March 13th, 2009

Point/Counterpoint: Terry Bouricious Attempts To Rip Professor Gierzynski A New One Over Instant Runoff Voting Controversy (Now With All New Gierzynski Update!)

by Philip Baruth

Yesterday we ran a piece by political scientist Tony Gierzynski, pointing up what Gierzynski feels are serious flaws in the IRV system now in place for Burlington’s mayoral race. Email response was sharp and swift, but no letter longer or more detailed than this from Fairvote’s Terry Bouricius. This is an issue VDB is interested in seeing from all sides, especially after this past Town Meeting Day. With that said, the floor is yours, Mr. Bouricius. — PB

Dear VDB,

Prof Gierzynski has it wrong about IRV — and in amazingly big ways. His analysis is deeply flawed.

Firstly, he believes IRV is more complex and discriminates against some voters as a result. Note that in the 2009 mayoral election, the recount showed that there was only ONE defective ballot in the entire city (the original machine totals showed four such ballots but the manual recount found three of those to be valid ballots, two of which went to Wright and one to Kiss).

That is, 99.99% of IRV ballots cast were valid. No sign of IRV leading to more errors.

Also, voters in the low-income renter wards were as likely to use additional rankings as voters in the more affluent wards. (81.9% of voters in Wards 2 and 3, compared to 81.8% of voters in Wards 4, 6 and 7.) There is no evidence of any class bias in the actual use of ranked-ballots.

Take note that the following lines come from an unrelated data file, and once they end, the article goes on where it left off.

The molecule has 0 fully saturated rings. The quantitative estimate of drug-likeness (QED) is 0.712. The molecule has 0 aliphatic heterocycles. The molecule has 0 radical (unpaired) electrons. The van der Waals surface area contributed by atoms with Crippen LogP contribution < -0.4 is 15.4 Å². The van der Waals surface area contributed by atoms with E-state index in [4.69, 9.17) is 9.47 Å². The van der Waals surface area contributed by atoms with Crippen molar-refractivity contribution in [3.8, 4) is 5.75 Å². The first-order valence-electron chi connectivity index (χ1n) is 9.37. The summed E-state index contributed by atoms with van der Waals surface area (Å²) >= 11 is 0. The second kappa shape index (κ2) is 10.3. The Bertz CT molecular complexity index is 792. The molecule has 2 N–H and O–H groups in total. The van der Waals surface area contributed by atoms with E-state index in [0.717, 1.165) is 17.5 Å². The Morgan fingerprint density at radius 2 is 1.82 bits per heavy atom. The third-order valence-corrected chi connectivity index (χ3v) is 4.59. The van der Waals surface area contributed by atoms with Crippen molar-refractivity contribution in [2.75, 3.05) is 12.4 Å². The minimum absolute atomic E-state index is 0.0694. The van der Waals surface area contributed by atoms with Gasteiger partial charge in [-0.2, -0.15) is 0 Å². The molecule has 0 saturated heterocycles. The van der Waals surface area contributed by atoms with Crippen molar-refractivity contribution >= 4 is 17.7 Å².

It is also worth noting that for MANY voters it is much EASIER to rank candidates than to vote in a vote-for-one election, which requires making the often extremely difficult decision of whether to vote for a true favorite choice, or a “lesser of two-evils” candidate with a better chance of defeating a hated candidate.

This is particularly true in a city election where the lack of polling numbers forces voters to do their own research or guess. If a voter in Burlington using plurality voting wanted to make sure a particular one of the four front-runners was stopped, she wouldn’t have any easy way of knowing which candidate stood the best chance of blocking that hated candidate. Talk about putting a huge burden on voter research.

Plurality can be MUCH more complicated for the voter to figure out than IRV.